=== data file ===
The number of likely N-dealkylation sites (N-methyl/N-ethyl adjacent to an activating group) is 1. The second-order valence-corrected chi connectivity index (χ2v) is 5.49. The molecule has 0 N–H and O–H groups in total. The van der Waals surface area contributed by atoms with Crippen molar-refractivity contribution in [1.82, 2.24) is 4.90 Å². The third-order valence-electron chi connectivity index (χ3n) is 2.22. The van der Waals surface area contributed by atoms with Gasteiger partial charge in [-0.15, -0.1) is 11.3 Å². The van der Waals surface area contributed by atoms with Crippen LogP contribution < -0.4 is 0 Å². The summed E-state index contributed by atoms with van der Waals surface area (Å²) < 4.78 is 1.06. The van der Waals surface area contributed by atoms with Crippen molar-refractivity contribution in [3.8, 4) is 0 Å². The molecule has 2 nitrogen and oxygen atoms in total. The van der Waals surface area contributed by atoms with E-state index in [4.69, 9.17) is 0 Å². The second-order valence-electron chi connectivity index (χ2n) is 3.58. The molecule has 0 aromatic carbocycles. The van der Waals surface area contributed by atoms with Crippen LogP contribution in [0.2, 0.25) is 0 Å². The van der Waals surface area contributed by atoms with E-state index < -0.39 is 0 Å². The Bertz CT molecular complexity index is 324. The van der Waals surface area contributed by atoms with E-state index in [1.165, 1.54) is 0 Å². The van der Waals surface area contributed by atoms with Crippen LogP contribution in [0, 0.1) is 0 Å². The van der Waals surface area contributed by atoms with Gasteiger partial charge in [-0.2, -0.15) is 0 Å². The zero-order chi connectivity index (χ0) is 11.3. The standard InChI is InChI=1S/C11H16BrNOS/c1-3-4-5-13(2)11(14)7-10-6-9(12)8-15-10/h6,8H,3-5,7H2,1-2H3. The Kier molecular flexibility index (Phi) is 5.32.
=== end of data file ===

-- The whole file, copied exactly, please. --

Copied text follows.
The number of likely N-dealkylation sites (N-methyl/N-ethyl adjacent to an activating group) is 1. The second-order valence-corrected chi connectivity index (χ2v) is 5.49. The molecule has 0 N–H and O–H groups in total. The van der Waals surface area contributed by atoms with Crippen molar-refractivity contribution in [1.82, 2.24) is 4.90 Å². The third-order valence-electron chi connectivity index (χ3n) is 2.22. The van der Waals surface area contributed by atoms with Gasteiger partial charge in [-0.15, -0.1) is 11.3 Å². The van der Waals surface area contributed by atoms with Crippen LogP contribution < -0.4 is 0 Å². The summed E-state index contributed by atoms with van der Waals surface area (Å²) < 4.78 is 1.06. The van der Waals surface area contributed by atoms with Crippen molar-refractivity contribution in [3.8, 4) is 0 Å². The molecule has 2 nitrogen and oxygen atoms in total. The van der Waals surface area contributed by atoms with E-state index in [4.69, 9.17) is 0 Å². The second-order valence-electron chi connectivity index (χ2n) is 3.58. The molecule has 0 aromatic carbocycles. The van der Waals surface area contributed by atoms with Crippen LogP contribution in [0.2, 0.25) is 0 Å². The van der Waals surface area contributed by atoms with E-state index < -0.39 is 0 Å². The Bertz CT molecular complexity index is 324. The van der Waals surface area contributed by atoms with E-state index in [1.165, 1.54) is 0 Å². The van der Waals surface area contributed by atoms with Crippen LogP contribution in [0, 0.1) is 0 Å². The van der Waals surface area contributed by atoms with Gasteiger partial charge in [-0.2, -0.15) is 0 Å². The zero-order chi connectivity index (χ0) is 11.3. The standard InChI is InChI=1S/C11H16BrNOS/c1-3-4-5-13(2)11(14)7-10-6-9(12)8-15-10/h6,8H,3-5,7H2,1-2H3. The Kier molecular flexibility index (Phi) is 5.32.